Just last Friday, Whiskey Acres Distilling Company was making plans to expand its DeKalb, Illinois-based and award-winning spirits business to Nebraska. But the rapid spread of the COVID-19 pandemic swept those plans aside.
Only a few days later, Whiskey Acres President and CEO Jamie Walter is preparing his production line to produce hand sanitizer instead. Hand sanitizer has disappeared from retail store shelves and is in short supply in doctors' offices and even hospitals. Walter believes the distillery that produces buckets of alcohol could help stem the shortage.
Walter saw the family's business literally drying up by the hour. Its 4,000-square-foot bar and retail space closed a week ago. Whiskey Acres' products were also sold in restaurants, all now closed in Illinois. The Nebraska plans are on hold. "We're down to grocery and liquor stores," Walter said. "A significant piece of our revenue has dried up."
Whiskey Acres, paired with a commercial, 2,000-acre grain farm, produces internationally recognized bourbons, rye and vodka sold in Illinois and Wisconsin. It also produces an artisan series of bourbon from an imaginative stock of ingredients including blue popcorn, Oaxacan heirloom corn and someday, perhaps, sweetcorn. The family has been farming about 60 miles west of Chicago since the Great Depression.
The distillery opened in 2014 as a way to diversify the farm, which once included seed sales and a crop insurance business. The distillery has since become the largest piece of the total business. "We were quickly making a name for ourselves in this space," Walter said.
Walter is also concerned about his employees. Whiskey Acres has five full-time employees and 15 part-timers. He is loyal to them, but they also represent a skill base he does not want to lose. But employed at what? A production line that had been running two shifts seven days per week is now a single shift, Monday through Friday.
The sanitizer idea came up a couple of weeks ago. Now, it's about to happen if Walter can secure the bottles and pumps. Sanitizer is made from ethanol, glycerol and hydrogen peroxide. Water will come from Whiskey Acres' limestone well. Walter has not been able to secure aloe vera, an ingredient used to make a gel form of hand sanitizer, so the product will be a spray.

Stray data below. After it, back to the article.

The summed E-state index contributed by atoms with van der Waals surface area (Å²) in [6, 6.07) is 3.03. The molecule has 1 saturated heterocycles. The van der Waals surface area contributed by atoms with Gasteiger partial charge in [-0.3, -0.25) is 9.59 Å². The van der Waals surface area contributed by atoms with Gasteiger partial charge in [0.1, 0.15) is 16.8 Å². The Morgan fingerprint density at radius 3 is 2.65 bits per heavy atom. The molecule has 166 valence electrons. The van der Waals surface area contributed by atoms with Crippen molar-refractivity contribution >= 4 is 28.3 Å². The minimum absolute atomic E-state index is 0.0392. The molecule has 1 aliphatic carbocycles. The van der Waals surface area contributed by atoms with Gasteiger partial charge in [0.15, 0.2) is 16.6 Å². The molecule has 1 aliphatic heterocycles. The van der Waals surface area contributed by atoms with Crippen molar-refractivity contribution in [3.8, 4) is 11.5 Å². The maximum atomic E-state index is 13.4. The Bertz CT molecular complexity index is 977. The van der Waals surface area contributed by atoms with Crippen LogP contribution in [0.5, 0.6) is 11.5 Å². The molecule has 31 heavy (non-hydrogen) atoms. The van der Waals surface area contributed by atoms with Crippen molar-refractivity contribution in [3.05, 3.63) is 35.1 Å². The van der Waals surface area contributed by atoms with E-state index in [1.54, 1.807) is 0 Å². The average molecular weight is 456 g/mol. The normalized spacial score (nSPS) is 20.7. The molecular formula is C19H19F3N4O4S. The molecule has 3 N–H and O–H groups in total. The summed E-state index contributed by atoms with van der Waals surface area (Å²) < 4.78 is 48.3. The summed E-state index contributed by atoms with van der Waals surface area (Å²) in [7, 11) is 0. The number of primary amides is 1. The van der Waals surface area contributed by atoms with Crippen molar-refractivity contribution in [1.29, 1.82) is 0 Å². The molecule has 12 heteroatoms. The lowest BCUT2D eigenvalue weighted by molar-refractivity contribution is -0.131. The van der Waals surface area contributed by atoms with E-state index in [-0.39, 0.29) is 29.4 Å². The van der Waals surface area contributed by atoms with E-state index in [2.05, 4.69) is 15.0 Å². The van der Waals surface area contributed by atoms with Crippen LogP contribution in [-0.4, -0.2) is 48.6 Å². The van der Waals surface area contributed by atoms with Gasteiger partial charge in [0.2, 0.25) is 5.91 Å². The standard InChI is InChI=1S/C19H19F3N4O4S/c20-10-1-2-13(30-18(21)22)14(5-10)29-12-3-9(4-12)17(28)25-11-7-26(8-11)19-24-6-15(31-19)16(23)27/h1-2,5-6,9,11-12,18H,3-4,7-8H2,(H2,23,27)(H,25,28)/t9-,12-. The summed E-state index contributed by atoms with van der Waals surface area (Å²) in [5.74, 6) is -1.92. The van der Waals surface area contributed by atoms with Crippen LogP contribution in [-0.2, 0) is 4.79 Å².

"We want to do this partially to fill a need. There really is a shortage," Walter said. "It has some marketing and PR value, too. But third, and this is a surprise to me, it's become important to our employees. They want to contribute."
OTHER DISTILLERIES JOIN CORONAVIRUS FIGHT
Other distilleries around the U.S. also are putting their spirits to work to help fill the shortage of hand sanitizers, according to the Associated Press. Green Mountain Distillers in Morrisville, Vermont, is giving away a hand sanitizing solution, as is Durham Distillery in Durham, North Carolina. "We wanted to do something that would be as positive as possible," Harold Faircloth, an owner of Green Mountain Distillers, told the Associated Press.
Eight Oaks Farm Distillery in New Tripoli, Pennsylvania, is another distillery entering the highly in-demand world of hand sanitizers. Logan Snyder, co-founder and director for distillery operations said the work contributes to the supply of a hard-to-find item and keeps employees employed.
Eight Oaks is a veteran-owned, family-run craft distillery on 300 acres located in Pennsylvania's Lehigh Valley, about 70 miles north of Philadelphia. The corn, wheat, rye and barley produced there are routed through the distillery. The distillery sells bourbon, rye whiskey, rum, vodka, gin and apple jack.
Bottles for the hand sanitizer were one challenge for Eight Oaks Farm. The former owner of a soap store heard of the distillery's efforts and donated 7,500 8-ounce and 2-ounce bottles, Snyder explained, as another truck full of bottles pulled into the distillery's drive.
Snyder said Eight Oaks Farm's intention is to start distribution locally and then move out regionally. Children's Hospital of Philadelphia will be one of the first recipients. "I was surprised it was short of sanitizer," Snyder said.
Their asking price? Make a free-will donation. You can make a donation to the Eight Oaks Hand Sanitizer Project at: www.eightoaksdistillery.com.
"We're upset with the hoarders, so we are doing what we can do, maybe push prices down," Snyder said. With enough bottles and pumps, Eight Oaks can produce several thousand bottles per week. The sanitizer recipe is based on one published by the World Health Organization. "But time is of the essence," Snyder said. "From conception to the bottling line, we've done 500 bottles in three days."
Dan Miller can be reached at firstname.lastname@example.org
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